This analysis is intended to introduce important early concepts to people who are starting to invest and want to start learning about core concepts of fundamental analysis on practical examples from today’s market.
S&P Global Inc (NYSE:SPGI) is trading with a trailing P/E of 33.8x, which is higher than the industry average of 16.2x. While SPGI might seem like a stock to avoid or sell if you own it, it is important to understand the assumptions behind the P/E ratio before you make any investment decisions. Today, I will deconstruct the P/E ratio and highlight what you need to be careful of when using the P/E ratio.
Breaking down the Price-Earnings ratio
The P/E ratio is one of many ratios used in relative valuation. By comparing a stock’s price per share to its earnings per share, we are able to see how much investors are paying for each dollar of the company’s earnings.
Price-Earnings Ratio = Price per share ÷ Earnings per share
P/E Calculation for SPGI
Price per share = $210.65
Earnings per share = $6.231
∴ Price-Earnings Ratio = $210.65 ÷ $6.231 = 33.8x
The P/E ratio itself doesn’t tell you a lot; however, it becomes very insightful when you compare it with other similar companies. We preferably want to compare the stock’s P/E ratio to the average of companies that have similar features to SPGI, such as capital structure and profitability. A quick method of creating a peer group is to use companies in the same industry, which is what I will do. Since similar companies should technically have similar P/E ratios, we can very quickly come to some conclusions about the stock if the ratios differ.
At 33.8x, SPGI’s P/E is higher than its industry peers (16.2x). This implies that investors are overvaluing each dollar of SPGI’s earnings. This multiple is a median of profitable companies of 25 Capital Markets companies in US including Modern Technology, Neon Capital and Oracle Healthcare Acquisition. Therefore, according to this analysis, SPGI is an over-priced stock.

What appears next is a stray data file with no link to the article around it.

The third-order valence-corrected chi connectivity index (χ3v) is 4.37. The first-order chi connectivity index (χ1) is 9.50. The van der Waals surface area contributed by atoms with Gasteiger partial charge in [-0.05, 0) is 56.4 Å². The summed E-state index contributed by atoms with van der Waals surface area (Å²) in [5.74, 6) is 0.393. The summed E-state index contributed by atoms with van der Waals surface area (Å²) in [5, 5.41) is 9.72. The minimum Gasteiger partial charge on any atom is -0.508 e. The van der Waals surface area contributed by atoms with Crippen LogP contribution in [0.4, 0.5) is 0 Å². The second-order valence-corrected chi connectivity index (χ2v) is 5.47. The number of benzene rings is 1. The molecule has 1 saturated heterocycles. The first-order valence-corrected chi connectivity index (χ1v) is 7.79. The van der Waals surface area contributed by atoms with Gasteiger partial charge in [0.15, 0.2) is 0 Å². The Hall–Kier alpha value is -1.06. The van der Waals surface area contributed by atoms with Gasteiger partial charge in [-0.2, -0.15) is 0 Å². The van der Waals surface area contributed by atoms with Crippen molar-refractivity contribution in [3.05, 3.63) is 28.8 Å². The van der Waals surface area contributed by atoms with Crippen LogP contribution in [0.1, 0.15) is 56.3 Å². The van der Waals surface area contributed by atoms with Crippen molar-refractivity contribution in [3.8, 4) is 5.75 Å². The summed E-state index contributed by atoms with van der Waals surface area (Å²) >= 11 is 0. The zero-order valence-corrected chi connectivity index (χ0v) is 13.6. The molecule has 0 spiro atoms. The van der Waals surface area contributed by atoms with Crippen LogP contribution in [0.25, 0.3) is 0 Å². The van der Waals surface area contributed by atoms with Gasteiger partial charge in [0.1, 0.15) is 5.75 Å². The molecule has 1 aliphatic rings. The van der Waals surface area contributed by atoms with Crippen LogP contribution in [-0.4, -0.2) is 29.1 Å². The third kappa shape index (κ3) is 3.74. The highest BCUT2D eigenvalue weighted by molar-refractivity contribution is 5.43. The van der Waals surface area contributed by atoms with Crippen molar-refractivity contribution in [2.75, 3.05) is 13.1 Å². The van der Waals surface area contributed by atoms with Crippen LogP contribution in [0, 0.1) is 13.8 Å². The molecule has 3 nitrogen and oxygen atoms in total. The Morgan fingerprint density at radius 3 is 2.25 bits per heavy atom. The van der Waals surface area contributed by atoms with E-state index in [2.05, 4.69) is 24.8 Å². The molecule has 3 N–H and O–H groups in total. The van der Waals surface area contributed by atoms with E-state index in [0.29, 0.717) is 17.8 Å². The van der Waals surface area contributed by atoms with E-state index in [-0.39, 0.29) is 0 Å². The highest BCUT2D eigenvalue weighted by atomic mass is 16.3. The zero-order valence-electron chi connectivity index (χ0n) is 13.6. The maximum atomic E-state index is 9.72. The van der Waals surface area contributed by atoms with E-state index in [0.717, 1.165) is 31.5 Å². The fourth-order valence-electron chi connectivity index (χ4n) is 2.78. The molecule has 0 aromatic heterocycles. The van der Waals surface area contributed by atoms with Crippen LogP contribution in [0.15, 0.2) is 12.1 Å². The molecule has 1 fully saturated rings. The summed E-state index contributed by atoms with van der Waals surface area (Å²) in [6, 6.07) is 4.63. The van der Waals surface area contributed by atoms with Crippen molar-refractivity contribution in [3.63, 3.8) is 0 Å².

Assumptions to be aware of
While our conclusion might prompt you to sell your SPGI shares immediately, there are two important assumptions you should be aware of. The first is that our peer group actually contains companies that are similar to SPGI. If this isn’t the case, the difference in P/E could be due to some other factors. For example, if you are inadvertently comparing riskier firms with SPGI, then SPGI’s P/E would naturally be higher than its peers since investors would reward its lower risk with a higher price. The other possibility is if you were accidentally comparing lower growth firms with SPGI. In this case, SPGI’s P/E would be higher since investors would also reward SPGI’s higher growth with a higher price. The second assumption that must hold true is that the stocks we are comparing SPGI to are fairly valued by the market. If this does not hold, there is a possibility that SPGI’s P/E is higher because firms in our peer group are being undervalued by the market.
What this means for you:
If your personal research into the stock confirms what the P/E ratio is telling you, it might be a good time to rebalance your portfolio and reduce your holdings in SPGI. But keep in mind that the usefulness of relative valuation depends on whether you are comfortable with making the assumptions I mentioned above. Remember that basing your investment decision off one metric alone is certainly not sufficient. There are many things I have not taken into account in this article and the PE ratio is very one-dimensional. If you have not done so already, I urge you to complete your research by taking a look at the following:
- Future Outlook: What are well-informed industry analysts predicting for SPGI’s future growth? Take a look at our free research report of analyst consensus for SPGI’s outlook.
- Past Track Record: Has SPGI been consistently performing well irrespective of the ups and downs in the market? Go into more detail in the past performance analysis and take a look at the free visual representations of SPGI’s historicals for more clarity.
- Other High-Performing Stocks: Are there other stocks that provide better prospects with proven track records? Explore our free list of these great stocks here.